If you’re either of these and are looking to get on the all-grain ladder, you certainly can’t do better than having a crack at one of these four litre kits. I was fortunate enough to be sent a Saison version to try out, by Greg from BrewUK…and if there’s one thing I like more than brewing, it’s free brewing!
When you unpack your Stove Topper kit, you’ll find that it contains nearly everything that you could possibly need:
- 4.5L Glass Demijohn
- Bubbler Airlock and Bung
- Siphon Tube
- Glass Thermometer
- Sanitiser Solution
(The instructions say that you’ll need two ten litre pans – which I think is probably a bit over-kill. I managed with a five litre stockpot and a nine litre preserving pan. Plus you also need to make sure that you’ve got a fairly big sieve…I ended up using the inside of a salad spinner inside a colander – Don’t tell Eve!)
The instructions are pretty easy to follow, although they might take a bit of reading to get your head around – I’m fortunate in that I (apparently) know what I’m doing; but saying that, I did have to re-read some sections a couple of times to make sure that I’d got it right…I did want to do the kit justice by not deviating at all.
I’m also happy to report that the strike temperature suggested in the instructions was perfect, so I hit my 65C mash temperature dead on.
Instead of taking the temperature frequently and applying heat during the mash to keep a steady 65C, I elected to take the pan off of the heat and wrap it up in the kid’s old coats – which kept it within 1C of the mash temp throughout the entire hour.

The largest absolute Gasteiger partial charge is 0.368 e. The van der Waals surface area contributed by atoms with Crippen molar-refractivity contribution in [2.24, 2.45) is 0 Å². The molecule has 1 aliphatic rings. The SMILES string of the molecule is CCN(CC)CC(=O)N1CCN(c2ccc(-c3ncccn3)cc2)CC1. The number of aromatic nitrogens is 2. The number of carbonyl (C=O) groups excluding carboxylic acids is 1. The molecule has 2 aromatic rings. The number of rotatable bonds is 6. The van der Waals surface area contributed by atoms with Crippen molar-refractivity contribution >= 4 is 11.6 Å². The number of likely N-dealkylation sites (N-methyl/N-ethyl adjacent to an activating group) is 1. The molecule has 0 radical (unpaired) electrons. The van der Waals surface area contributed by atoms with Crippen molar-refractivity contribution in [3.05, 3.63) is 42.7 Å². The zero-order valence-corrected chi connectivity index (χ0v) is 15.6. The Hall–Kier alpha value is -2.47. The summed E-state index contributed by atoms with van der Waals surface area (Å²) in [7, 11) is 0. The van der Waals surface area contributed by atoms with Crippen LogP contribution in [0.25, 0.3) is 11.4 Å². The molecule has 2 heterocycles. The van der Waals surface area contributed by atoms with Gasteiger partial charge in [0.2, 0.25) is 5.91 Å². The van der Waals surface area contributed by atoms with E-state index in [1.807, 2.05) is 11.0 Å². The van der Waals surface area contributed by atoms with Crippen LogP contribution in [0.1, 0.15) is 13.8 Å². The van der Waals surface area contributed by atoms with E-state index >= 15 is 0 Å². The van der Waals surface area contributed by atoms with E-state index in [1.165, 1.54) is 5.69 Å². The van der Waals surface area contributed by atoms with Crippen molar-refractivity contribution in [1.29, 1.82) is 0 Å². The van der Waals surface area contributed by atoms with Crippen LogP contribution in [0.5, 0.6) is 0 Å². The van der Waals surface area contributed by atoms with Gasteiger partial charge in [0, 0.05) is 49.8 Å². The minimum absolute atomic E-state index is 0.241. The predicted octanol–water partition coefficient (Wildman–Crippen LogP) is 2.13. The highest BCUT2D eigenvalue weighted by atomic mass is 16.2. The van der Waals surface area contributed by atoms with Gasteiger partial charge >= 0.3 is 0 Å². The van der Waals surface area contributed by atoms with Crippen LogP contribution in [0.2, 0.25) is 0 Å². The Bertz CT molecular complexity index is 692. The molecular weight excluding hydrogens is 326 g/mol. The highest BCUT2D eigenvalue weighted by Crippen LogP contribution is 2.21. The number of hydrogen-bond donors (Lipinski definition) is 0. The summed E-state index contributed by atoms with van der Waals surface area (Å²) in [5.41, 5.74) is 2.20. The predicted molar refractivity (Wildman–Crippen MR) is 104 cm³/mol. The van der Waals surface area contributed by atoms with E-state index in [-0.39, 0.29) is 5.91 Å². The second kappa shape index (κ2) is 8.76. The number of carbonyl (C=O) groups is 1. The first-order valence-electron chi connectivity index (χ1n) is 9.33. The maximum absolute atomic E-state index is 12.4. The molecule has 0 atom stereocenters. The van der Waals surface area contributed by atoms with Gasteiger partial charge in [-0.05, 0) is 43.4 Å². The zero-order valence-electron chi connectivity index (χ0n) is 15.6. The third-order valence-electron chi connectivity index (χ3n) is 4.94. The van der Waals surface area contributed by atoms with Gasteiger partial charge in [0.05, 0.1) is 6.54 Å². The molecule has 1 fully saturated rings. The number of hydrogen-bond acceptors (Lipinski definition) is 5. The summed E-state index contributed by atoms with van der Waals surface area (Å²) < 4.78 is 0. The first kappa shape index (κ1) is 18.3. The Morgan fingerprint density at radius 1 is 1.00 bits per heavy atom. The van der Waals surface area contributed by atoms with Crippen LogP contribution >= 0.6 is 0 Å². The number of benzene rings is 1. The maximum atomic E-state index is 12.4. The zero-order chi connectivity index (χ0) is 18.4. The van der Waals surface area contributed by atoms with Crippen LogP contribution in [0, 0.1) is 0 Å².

It might be worth bearing this in mind in the instructions – as applying heat to a mash is a delicate art and the possibility of overshooting mash temps is always possible (anyone for a pseudo decoction?)
I also figured that a slight drop in temperature during the mash wouldn’t hurt and might make for a more fermentable wort – which wouldn’t be a complete disaster, as a drier finish is well within the Saison style
The really great thing for me was actually mashing in and sparging again after so long away from my three vessel set-up.
Mashing and sparging is so much more involved than my normal “dump the lot in the Braumeister and run off to do something else house or child-related” approach to brewing these days.
This kit reconnected me completely with the brewing process as it will you, too. You’ll actually see things happening: the rainbow bubbles on the mash surface when sparging, for instance, that (I’ve been told) signal you’ve had a good starch to sugar conversion.
I look forward to drinking my eight bottles of lovely beer.
If you’re at all looking to get into all-grain and just fancy having a bash, then you can’t go far wrong with this kit. How can Greg do them so cheaply?
Get and order one now for you, your friends and anyone else who fancies making some decent beer…and make sure to say you were sent by Yeastismybitch.com, it probably won’t count for anything, but it’ll make you look achingly cool…
Thanks again to Greg for letting me try this one out. I really do enjoy reviewing decent products like this…
But of course it didn’t end there, did it? The instructions said to re-hydrate half a pack of the Saison yeast and add to the fermenter, etc…
HALF THE PACK OF YEAST?!
I can’t bear the thought of having half-a-pack of yeast hanging about doing nothing…and I did have another demijohn in the shed…and some left-over bits and pieces of malt and hops.
Why not use the second half of the yeast and the BrewUK instructions to make another demijohn of Saison – but this time using some half-baked recipe of my own?
A quick flick through Farmhouse Ales – Culture and Craftsmanship in the Belgian Tradition gave me some inspiration and guidelines for recipe formulation, so I ended up making the following, which I’ve called Jon’s Kitchen Saison:
Both fermenters are now happily bubbling away and haven’t -as yet- come foaming through their airlocks. I will report back when they’re done.